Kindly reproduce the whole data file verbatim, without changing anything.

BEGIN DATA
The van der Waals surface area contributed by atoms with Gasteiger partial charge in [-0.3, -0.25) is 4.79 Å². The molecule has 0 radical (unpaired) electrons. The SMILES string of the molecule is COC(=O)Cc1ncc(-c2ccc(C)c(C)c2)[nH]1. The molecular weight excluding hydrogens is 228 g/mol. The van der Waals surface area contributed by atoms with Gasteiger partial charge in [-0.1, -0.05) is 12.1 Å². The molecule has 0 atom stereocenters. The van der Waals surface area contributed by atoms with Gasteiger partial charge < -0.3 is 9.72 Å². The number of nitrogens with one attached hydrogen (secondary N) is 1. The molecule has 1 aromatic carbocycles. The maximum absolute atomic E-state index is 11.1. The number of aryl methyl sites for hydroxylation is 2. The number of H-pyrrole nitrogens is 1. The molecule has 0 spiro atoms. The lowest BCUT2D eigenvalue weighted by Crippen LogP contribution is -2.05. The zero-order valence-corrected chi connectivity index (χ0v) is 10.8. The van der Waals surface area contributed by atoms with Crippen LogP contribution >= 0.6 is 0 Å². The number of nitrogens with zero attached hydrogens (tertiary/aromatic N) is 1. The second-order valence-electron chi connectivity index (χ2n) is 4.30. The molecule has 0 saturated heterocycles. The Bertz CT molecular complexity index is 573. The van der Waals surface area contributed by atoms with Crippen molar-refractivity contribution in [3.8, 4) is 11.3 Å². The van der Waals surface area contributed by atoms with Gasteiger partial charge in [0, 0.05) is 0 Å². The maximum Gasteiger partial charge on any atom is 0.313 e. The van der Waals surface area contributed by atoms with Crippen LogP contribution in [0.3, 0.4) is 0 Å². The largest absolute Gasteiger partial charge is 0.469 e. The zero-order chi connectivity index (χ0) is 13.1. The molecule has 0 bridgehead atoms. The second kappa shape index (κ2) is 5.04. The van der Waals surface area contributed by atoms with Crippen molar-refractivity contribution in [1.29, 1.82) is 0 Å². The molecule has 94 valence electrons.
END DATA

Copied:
The van der Waals surface area contributed by atoms with Gasteiger partial charge in [-0.3, -0.25) is 4.79 Å². The molecule has 0 radical (unpaired) electrons. The SMILES string of the molecule is COC(=O)Cc1ncc(-c2ccc(C)c(C)c2)[nH]1. The molecular weight excluding hydrogens is 228 g/mol. The van der Waals surface area contributed by atoms with Gasteiger partial charge in [-0.1, -0.05) is 12.1 Å². The molecule has 0 atom stereocenters. The van der Waals surface area contributed by atoms with Gasteiger partial charge < -0.3 is 9.72 Å². The number of nitrogens with one attached hydrogen (secondary N) is 1. The molecule has 1 aromatic carbocycles. The maximum absolute atomic E-state index is 11.1. The number of aryl methyl sites for hydroxylation is 2. The number of H-pyrrole nitrogens is 1. The molecule has 0 spiro atoms. The lowest BCUT2D eigenvalue weighted by Crippen LogP contribution is -2.05. The zero-order valence-corrected chi connectivity index (χ0v) is 10.8. The van der Waals surface area contributed by atoms with Crippen LogP contribution >= 0.6 is 0 Å². The number of nitrogens with zero attached hydrogens (tertiary/aromatic N) is 1. The second-order valence-electron chi connectivity index (χ2n) is 4.30. The molecule has 0 saturated heterocycles. The Bertz CT molecular complexity index is 573. The van der Waals surface area contributed by atoms with Crippen molar-refractivity contribution in [3.8, 4) is 11.3 Å². The van der Waals surface area contributed by atoms with Gasteiger partial charge in [0, 0.05) is 0 Å². The maximum Gasteiger partial charge on any atom is 0.313 e. The van der Waals surface area contributed by atoms with Crippen LogP contribution in [0.3, 0.4) is 0 Å². The largest absolute Gasteiger partial charge is 0.469 e. The zero-order chi connectivity index (χ0) is 13.1. The molecule has 0 bridgehead atoms. The second kappa shape index (κ2) is 5.04. The van der Waals surface area contributed by atoms with Crippen molar-refractivity contribution in [1.29, 1.82) is 0 Å². The molecule has 94 valence electrons.